Before we dive into today’s newsletter, I wanted to remind everyone that we are only 1 WEEK AWAY from the Webinar – Global Outlook: 1 Year Into the Ukraine War. So if you haven’t already signed up, click the link below for more info.

Now back to the eggs…

It’s time we get to the bottom of the question on everyone’s mind…why are my eggs so damn expensive?

Inflation takes no prisoners, but we may have another source to thank for this…avian influenza, aka bird flu. This resulted in a massive loss of chickens and the culling of herds to prevent further infection. And can you guess how you get more chickens?

You have to hold back some of your eggs, and then you have to wait…and then raise the chickens (for 2-6 months) to the point where they can start producing eggs. Unfortunately for us, this is how almost everything works in agriculture. You can’t just build a facility and start producing wheat overnight, you have to account for an entire production cycle.

Now take this framework and apply it to the Ukraine War. What happens when the fifth-largest exporter of wheat, the fourth-largest exporter of corn and the largest exporter of seed oils goes offline? The world’s going to have bigger problems than egg prices…

Prefer to read the transcript of the video? Click here

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Still in San Diego, just had breakfast. And it occurred to me that, well, we’ve all been struggling with inflation for the last several months. But if you’ve noticed, eggs are by far the highest priced thing out there right now, based on where you are in the country, a dozen is now between $5 and $9.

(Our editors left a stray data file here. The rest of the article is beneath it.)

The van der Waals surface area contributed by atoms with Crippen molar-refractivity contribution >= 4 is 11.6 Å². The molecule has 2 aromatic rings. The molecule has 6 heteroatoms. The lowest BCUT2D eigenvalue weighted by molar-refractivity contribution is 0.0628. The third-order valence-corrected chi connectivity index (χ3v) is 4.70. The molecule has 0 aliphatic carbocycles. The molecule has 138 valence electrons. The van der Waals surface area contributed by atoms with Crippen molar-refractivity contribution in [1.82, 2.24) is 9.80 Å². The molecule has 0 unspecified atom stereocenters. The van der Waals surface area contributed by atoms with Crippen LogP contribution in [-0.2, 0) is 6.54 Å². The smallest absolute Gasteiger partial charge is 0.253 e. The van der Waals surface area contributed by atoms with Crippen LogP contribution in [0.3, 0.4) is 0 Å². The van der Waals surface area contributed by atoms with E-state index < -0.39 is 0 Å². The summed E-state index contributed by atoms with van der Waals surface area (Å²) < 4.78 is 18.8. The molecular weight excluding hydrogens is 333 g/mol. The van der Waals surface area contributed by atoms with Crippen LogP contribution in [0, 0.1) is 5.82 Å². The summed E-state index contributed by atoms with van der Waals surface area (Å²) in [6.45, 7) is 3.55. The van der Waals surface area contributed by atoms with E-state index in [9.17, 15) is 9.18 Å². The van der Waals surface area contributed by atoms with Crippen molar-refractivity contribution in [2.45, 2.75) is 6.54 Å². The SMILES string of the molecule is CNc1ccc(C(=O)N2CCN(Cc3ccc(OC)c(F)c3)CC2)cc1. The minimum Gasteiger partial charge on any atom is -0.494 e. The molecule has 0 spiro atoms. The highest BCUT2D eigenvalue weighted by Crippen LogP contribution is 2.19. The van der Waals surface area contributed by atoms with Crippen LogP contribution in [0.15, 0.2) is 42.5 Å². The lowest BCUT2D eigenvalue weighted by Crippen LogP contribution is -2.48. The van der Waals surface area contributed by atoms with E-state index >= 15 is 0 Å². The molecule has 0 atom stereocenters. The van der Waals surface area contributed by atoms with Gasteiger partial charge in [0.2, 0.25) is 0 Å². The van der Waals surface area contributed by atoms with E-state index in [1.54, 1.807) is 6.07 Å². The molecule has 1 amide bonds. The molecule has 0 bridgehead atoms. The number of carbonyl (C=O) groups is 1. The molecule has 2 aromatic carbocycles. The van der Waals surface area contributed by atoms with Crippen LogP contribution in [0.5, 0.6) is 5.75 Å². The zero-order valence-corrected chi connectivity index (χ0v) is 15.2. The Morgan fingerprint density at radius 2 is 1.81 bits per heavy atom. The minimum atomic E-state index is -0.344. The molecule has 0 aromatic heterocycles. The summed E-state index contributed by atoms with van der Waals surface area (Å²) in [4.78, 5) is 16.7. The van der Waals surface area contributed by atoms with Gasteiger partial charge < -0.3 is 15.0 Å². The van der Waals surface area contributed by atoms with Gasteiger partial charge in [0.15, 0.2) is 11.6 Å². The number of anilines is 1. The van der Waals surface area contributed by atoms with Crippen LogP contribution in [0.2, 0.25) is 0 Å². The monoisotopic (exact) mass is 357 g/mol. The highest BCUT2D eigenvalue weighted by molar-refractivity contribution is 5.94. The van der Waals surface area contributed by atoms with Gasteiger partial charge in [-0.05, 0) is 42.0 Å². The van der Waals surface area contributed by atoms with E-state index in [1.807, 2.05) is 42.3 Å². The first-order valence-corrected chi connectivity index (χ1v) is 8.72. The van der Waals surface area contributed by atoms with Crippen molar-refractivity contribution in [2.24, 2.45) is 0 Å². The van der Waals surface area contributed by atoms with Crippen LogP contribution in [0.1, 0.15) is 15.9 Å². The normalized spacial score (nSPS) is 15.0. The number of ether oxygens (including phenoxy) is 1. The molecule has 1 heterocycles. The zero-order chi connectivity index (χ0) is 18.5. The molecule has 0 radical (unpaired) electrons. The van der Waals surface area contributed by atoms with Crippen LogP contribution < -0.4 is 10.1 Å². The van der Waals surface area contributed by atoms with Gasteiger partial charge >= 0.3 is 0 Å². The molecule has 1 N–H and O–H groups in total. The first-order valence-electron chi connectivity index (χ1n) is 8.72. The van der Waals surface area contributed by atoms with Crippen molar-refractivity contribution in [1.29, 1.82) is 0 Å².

The reason is not because there’s been a failure of the supply chain. The reason is not because there’s a shortage of imports. The reason, quite simply, is flu. The problem with maintaining chicken populations is that chickens are birds, and birds can fly…not the chickens that we raise for eating or for raising eggs, but other birds. And since birds are mobile, they carry their bugs with them and they crap. And the crap falls out of the sky. And sometimes it hits a domesticated bird.

Anyway, we had an outbreak of avian flu about a year ago, and as it roared through the Midwest and took out a lot of chickens, a lot of chicken farmers had to go through and cull their herds to prevent it from infecting anymore.

Now, from the point that you decide you want more chickens, you have to do two things. Number one, you have to hold some of the eggs back. So you’re talking about a reduction in output between a quarter and a half. Based on how fast you’re trying to recalculate. And then you got to wait because you got to raise these things. And it takes about I mean, it really varies greatly on the species, but somewhere between two and six months to raise an adult chicken to the point that it can be laying its eggs itself.

So this process started about three or four months ago. I mean, we have another 2 to 3 months to go before we really get that first huge additional generation assisting, and then we can start dealing with the backlog. So we are still looking at high egg prices for another 3 to 4 months.